Hello all, Just an alert from my own experience. I recently bought
some aquamarine carved beads (noted as having been dyed). They were
quite pretty and I made some up into a long necklace with FWP and
gold beads. Displayed it under glass at an outdoor art show, where
it was exposed to sunlight. In the afternoon, I noticed that the
aquamarine was no longer blue… it had become colorless. I removed
it from sale! When I contacted the supplier, they pointed out that
the stones were dyed.
I’m returning the remaining beads and some amethyst which is also
dyed. Apparently dyed stones aren’t necessarily color-fast. This
problem has not occurred before, and I’m wondering if anyone else has
experienced such fading.
This sharing of experience is so valuable. Orchid forever!!
Judymw in KS Judy M. Willingham, Consumer Pollution Prevention
Specialist 237 Seaton Hall Kansas State University Manhattan KS
66506 (785)532-5418 FAX (785) 532-6944
This is very common. I used to sell bead jewellery at craft shows
years ago and I quickly learned to shade my rose quartz and amethyst.
I never did see rose quartz beads that didn’t fade.
Judy - I’ve run into the same problem. I bought some dyed agate cabs
from Brazil because I liked the bright pink color - I usually don’t
buy any dyed stones. After wearing a bracelet with the stone in it,
I noticed some fading…not colorless, just a paler pink. But I
don’t put that stone in any work that I sell to others. Gini
I have heard that the gemstone beads are dyed in Rit—and in fact
will wash off if submersed in water. I feel that this is a real
ripoff. Many stones are dyed or treated in some fashion to enhance
the color----but, one expects that such treatment should be permanent.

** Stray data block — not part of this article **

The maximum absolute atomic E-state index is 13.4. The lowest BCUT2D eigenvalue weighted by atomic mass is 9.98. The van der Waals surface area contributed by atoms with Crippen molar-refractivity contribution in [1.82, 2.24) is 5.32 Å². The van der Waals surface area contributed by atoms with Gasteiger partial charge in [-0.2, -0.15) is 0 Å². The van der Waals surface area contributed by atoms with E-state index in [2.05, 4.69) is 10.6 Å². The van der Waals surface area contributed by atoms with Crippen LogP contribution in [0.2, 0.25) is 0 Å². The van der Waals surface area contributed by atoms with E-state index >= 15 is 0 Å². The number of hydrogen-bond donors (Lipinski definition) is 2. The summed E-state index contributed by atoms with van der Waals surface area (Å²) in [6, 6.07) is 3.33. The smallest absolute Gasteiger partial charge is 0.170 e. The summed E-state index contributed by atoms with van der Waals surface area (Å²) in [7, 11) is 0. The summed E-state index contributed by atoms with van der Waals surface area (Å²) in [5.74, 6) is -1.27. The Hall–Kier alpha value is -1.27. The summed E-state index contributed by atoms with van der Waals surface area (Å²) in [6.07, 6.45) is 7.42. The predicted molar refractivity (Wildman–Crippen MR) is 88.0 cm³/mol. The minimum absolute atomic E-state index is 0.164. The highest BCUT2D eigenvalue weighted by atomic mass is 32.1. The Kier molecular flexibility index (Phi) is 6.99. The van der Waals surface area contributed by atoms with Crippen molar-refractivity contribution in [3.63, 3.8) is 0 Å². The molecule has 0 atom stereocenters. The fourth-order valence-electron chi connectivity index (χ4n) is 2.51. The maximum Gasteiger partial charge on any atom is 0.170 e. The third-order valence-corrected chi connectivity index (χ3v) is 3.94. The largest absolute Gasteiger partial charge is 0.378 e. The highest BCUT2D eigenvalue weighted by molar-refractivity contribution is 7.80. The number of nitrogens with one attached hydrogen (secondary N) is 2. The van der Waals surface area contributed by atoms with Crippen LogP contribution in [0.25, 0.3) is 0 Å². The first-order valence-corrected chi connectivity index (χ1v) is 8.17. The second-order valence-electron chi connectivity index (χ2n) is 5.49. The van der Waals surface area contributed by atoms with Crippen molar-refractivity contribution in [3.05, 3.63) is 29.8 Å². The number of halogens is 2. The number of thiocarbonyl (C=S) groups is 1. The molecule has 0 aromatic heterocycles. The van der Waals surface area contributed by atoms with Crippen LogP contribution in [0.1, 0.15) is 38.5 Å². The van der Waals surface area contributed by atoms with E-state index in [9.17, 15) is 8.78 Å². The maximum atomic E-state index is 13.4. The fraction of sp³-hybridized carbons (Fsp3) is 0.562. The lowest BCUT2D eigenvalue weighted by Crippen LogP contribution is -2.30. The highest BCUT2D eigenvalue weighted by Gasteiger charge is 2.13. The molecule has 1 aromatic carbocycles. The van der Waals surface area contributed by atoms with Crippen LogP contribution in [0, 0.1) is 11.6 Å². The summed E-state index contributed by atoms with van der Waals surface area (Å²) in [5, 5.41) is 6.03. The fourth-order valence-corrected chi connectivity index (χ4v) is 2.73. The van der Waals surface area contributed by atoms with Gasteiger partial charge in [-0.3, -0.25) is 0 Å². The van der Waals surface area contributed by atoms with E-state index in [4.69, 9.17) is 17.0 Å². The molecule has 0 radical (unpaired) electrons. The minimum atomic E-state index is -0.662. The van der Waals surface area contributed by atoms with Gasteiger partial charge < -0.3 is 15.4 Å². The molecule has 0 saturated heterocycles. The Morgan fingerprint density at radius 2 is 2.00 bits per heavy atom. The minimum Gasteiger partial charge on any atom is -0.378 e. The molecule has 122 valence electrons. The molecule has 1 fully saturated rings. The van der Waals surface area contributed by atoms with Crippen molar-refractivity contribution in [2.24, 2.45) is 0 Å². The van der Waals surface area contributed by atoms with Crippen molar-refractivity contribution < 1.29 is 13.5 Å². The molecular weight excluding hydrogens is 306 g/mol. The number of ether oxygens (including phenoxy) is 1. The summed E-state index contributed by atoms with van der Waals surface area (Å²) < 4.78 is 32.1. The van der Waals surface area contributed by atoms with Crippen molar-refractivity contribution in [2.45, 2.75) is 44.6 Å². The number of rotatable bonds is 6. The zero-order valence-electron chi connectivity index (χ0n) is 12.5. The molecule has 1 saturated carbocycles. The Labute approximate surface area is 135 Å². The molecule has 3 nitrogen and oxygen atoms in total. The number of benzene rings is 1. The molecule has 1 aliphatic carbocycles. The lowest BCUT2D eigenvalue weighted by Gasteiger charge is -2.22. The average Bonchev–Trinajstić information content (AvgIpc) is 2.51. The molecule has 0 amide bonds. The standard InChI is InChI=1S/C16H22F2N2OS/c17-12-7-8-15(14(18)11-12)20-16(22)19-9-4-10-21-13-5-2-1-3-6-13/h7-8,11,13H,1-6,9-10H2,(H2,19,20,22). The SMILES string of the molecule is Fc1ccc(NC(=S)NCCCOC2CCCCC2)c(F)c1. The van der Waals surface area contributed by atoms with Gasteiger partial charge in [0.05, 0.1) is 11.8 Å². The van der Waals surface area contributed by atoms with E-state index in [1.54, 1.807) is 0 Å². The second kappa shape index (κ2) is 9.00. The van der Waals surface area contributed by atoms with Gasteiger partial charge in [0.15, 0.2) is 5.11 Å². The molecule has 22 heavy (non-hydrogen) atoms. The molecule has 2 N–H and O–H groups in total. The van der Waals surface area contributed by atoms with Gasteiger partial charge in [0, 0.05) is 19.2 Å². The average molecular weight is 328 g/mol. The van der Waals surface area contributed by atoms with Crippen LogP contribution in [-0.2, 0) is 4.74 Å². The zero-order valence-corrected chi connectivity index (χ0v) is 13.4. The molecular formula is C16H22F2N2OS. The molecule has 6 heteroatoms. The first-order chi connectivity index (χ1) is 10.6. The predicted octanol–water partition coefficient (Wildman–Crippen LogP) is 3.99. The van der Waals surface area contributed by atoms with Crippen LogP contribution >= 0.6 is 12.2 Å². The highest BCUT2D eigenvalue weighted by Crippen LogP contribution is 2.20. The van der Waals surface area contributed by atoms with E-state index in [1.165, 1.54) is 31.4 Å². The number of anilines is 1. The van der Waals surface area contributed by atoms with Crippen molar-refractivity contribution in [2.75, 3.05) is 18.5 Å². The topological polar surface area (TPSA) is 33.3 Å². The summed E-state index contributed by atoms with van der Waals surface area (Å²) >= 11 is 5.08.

Suppliers should inform jewelers that the treatment is
temporary----and not expect us to absorb the loss. Hope you were able
to send yours back for a full refund. Alma, in gorgeous Oregon.
You have been the victim of a practice which I, as a Lapidary, find
reprehensible. The practice I refer to is the use of temporary dyes
- dyes which for any reason will not stand up to normal wear - to
change the colour of a gemstone. This is not an acceptable practice;
and the fact that the seller told you that the stones were dyed does
not excuse it.
The seller may have been equally unaware of the nature of the
dye…so I wouldn’t assume bad faith on his part. I would however
expect a full refund! If you purchase dyed stones I recommend two
things: Soak them in warm water overnight to be certain the colour is
not water soluble…and place them in the sun for a few days to be
certain the colour is lightfast. (There are some unenhanced
gemstones…Kunzite and Vivianite for instance…which are
naturally sensitive to light. I don’t recommend that second test for
those stones. )
Some quartz-type stones will also fade in the sun, even when not
color-enhanced. Amethyst, for example, will fade after several hours
of exposure to sunlight.
Dyed beads are never colorfast! Don’t let anyone tell you that they
are. FWP that have been laser-dyed appear to hold their color,
although I’m continuing to test that. Any other dyed beads are not
worth anything unless you eventually will be happy with white or
colorless beads. If you’re not sure, ask if they’re dyed. If the
color is too vivid, definitely ask!
dyed rocks & beads: if the beads are cut from quartz/agate & are from
brazil they are dyed before the geods are cut. the miners know from
experience that a certain mine or part of one produces 'blah’
agate/quartz material so that pop the geodes into a chamber thingy
with dye (no ‘rit’ in brazil), seal it shut, pump in a lot of air
until the dye is forced through the skin & into some of the
agate/quartz - not all of the material will absorb the dye so you
will get rings of dyed crystals. dyed material is not sun or light
fast & buyers should be aware of this. when i chided a rock seller on
ebay about not stating in his description that all of his agates were
dyed, he snapped back ‘i didn’t tell them they WEREN’T dyed!’ &
threatened to report me for bothering him! also, amethyst is notorious
for fading if left out - ive